Twelve students attended the field school this year, Walker said. The school's session lasts six weeks. Students rise at dawn five days a week, work from 7 a.m. to 3 p.m. with a break for lunch, live in tents, eat in a camp kitchen and bathe in makeshift showers where the plumbing is a rubber tube attached to a plastic bag left lying in the sun all day to warm the water.

"You have to laugh at the idea that you're paying them for the privilege of doing this," said Foerstner while he and his teammates took a break under a mesquite tree.

To the casual observer it seems obvious that many of the students' activities have to do with dirt: digging dirt, moving dirt in wheelbarrows, troweling dirt, then sweeping dirt into little piles.

There is a lot of dirt moving, Ponce admitted, but the drudgery of the job can be overemphasized.

"It looks like it's hard, but it really isn't. There is digging and shoveling, but the actual scraping and sweeping is not very hard at all," she said.

"Once you find something you look back and say, 'Oh, it's really not that bad," said Poitevint, who found a hearth in one of the rooms she excavated earlier that morning.

In the evenings, the students hear lectures on aspects of archaeology or anthropology, said Walker, who directs the school as well as the excavation. They learn to use surveying tools, keep journals on their work and complete readings in archaeology, anthropology and ethnology. In addition to those digging, another team of students goes out each morning with anthropology graduate student Jeff Hokanson to scout the Deer Creek water shed, learning to look at the land for signs of other prehistoric sites, Walker said.

Each student is also completing a personal project. Some are making cord from yucca or agave fiber, while others are learning to find and cook edible plants in the area, he said. All the activities are intended to contribute to a broad understanding of archaeology, he added.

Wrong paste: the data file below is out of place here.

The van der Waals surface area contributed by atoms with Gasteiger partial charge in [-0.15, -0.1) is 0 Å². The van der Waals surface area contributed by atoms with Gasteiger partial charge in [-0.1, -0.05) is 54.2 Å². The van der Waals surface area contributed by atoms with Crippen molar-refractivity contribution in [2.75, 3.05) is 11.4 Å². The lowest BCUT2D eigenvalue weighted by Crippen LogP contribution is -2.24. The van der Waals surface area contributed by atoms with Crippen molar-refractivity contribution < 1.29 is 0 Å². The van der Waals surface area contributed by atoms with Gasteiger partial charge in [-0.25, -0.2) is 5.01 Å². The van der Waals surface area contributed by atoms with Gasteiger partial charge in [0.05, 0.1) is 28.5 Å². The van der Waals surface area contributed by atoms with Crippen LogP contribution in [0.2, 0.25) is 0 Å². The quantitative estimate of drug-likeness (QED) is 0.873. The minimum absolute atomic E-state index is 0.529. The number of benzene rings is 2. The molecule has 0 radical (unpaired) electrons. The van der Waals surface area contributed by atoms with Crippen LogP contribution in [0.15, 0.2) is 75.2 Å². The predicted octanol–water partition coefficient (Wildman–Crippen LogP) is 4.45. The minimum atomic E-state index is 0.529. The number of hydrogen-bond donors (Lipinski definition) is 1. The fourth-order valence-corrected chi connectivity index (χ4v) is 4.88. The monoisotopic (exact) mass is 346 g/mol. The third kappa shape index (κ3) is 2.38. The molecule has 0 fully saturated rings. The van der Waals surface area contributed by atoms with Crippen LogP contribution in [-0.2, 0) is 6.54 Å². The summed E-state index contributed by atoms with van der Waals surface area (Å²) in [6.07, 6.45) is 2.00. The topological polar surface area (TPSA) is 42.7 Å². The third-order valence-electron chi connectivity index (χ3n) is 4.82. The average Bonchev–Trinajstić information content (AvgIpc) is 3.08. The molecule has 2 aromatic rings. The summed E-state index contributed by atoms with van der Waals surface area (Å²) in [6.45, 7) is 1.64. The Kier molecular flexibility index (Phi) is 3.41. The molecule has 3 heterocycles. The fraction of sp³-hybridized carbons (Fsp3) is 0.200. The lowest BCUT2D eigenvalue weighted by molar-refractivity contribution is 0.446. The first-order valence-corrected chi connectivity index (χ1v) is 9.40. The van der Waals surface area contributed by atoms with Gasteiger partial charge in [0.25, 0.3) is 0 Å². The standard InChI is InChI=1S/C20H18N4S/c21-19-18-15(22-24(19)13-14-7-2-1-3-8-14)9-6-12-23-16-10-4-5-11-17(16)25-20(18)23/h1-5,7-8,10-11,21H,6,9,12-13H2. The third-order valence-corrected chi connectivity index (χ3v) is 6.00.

"What we want to do is teach them all the steps of archaeology, from the basics of how to excavate and find archaeological evidence, then to interpret what that means in terms of what happened at this place, and, finally, to be able to take all the activity from the past that they've identified and recognize how it reflects the organization of a past society and the significance of that kind of organization to the larger history of human societies in general," he said.

McGahee, who attended the field school as a student and now works as a team leader, said daily life in the field also teaches the students how to think about a site.

"You're in the Southwest, so you're learning this area," she said. "Then, you kind of wonder how people survived here. They built these rooms, what did they do in them? So, in the experimental activities, you go about the landscape collecting things that you wouldn't have realized you could eat. For example, we know agave was roasted in pits and so we prepared agave last night and tried some. It makes more of a complete picture for a student. You're not just digging and getting really hot. You realize why you're digging and what you're digging. You associate this structure and this room with people living here and going about daily activities."